Monday, September 6, 2010

We Control The Vertical...

I found this from Seth Godin's blog. Design With Intent is a simple enough concept - design things in such a way that it steers people towards using them in the way that you want them to be used, or that otherwise influences the users in certain ways.

While the cards might be great for designers, for everyone else, I suspect that they're a one-way ticket to paranoia. It's really easy to remember something that you came across that you didn't think much of before - that now seems like a sinister means of manipulating you. We live in a world where an increasing number of people are quick to make an assumption that others are acting in bad faith. (I spent an hour the other day in a conversation with a man who was convinced that the financial crisis was the result of deliberate attempts to loot the wealth of homeowners and buyers and deliberately cripple the economy that collapsed before the thieves could make a clean getaway.) As if Planned Obsolescence wasn't bad enough, the idea that (to pull an example from the cards): "Some Nokia phones allegedly sense when a 3rd-party battery is used and switch into a high-power mode so it runs out more quickly,*" will really get you wondering just what manufacturers are up to. Whether or not this is better than Panasonic's Lumix cameras, which, according to page 91, won't functional at all with 3rd party batteries is left up to the reader.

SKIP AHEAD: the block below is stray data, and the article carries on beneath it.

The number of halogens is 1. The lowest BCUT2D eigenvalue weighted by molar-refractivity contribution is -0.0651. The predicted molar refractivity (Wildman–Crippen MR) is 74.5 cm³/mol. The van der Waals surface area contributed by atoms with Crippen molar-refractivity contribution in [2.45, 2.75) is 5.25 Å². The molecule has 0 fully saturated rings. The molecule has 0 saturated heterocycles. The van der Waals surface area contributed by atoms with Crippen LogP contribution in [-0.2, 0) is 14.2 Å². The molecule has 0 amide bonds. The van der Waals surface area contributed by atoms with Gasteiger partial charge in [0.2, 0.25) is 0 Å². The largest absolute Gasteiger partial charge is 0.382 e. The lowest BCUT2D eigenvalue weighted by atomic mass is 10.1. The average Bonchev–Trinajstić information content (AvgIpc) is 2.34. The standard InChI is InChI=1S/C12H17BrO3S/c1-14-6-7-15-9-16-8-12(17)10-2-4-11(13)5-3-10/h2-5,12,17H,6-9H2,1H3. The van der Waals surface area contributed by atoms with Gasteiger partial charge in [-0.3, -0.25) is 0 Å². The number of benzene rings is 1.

* I've found a couple of references to this, and it seems to trace back to Bruce Schneier's Beyond Fear.


august said...

I would be interested in your thoughts on Seth Godin in general. I blow hot and cold. On the one hand, I do think he understands something about how to reach people, which means understanding both culture and technology. On the other hand, his little just-so-stories get old quickly, and I think even by blog standards the guy seems to contradict himself a lot.

What he does that I find most useful (and this is why I still read him) is give language to things -- "tribes" for instance -- that are commonplace, but that I had always found a bit hard to explain.

Aaron said...

I completely agree with the idea that Mr. Godin has a talent for assigning words to difficult to explain concepts, and that often makes him appear really wise.

On the other hand, sometimes he'll spout some pithy bullshit that's really nice sounding, but doesn't work in the reality that most of us have to deal with, and that makes him appear really vapid.

Keifus said...
This comment has been removed by the author.
Keifus said...

(Toned down and family friendly!)

Seth Godin gets my BS detector spinning like mad. I don't read him regularly, but when I've seen him quoted as making sense, it's been usually on the ground of common wisdom and cheap advice. People I actually respect give him props though, so what do I know?

And I wanted to add that bad-faith assumptions are not always illogical. Take your average tv commercial. It's a steady barrage of telling us what we want, even when we don't. People sell you stuff (including financial plans) so *they* can get rich. Which doesn't mean some theories aren't totally nuts.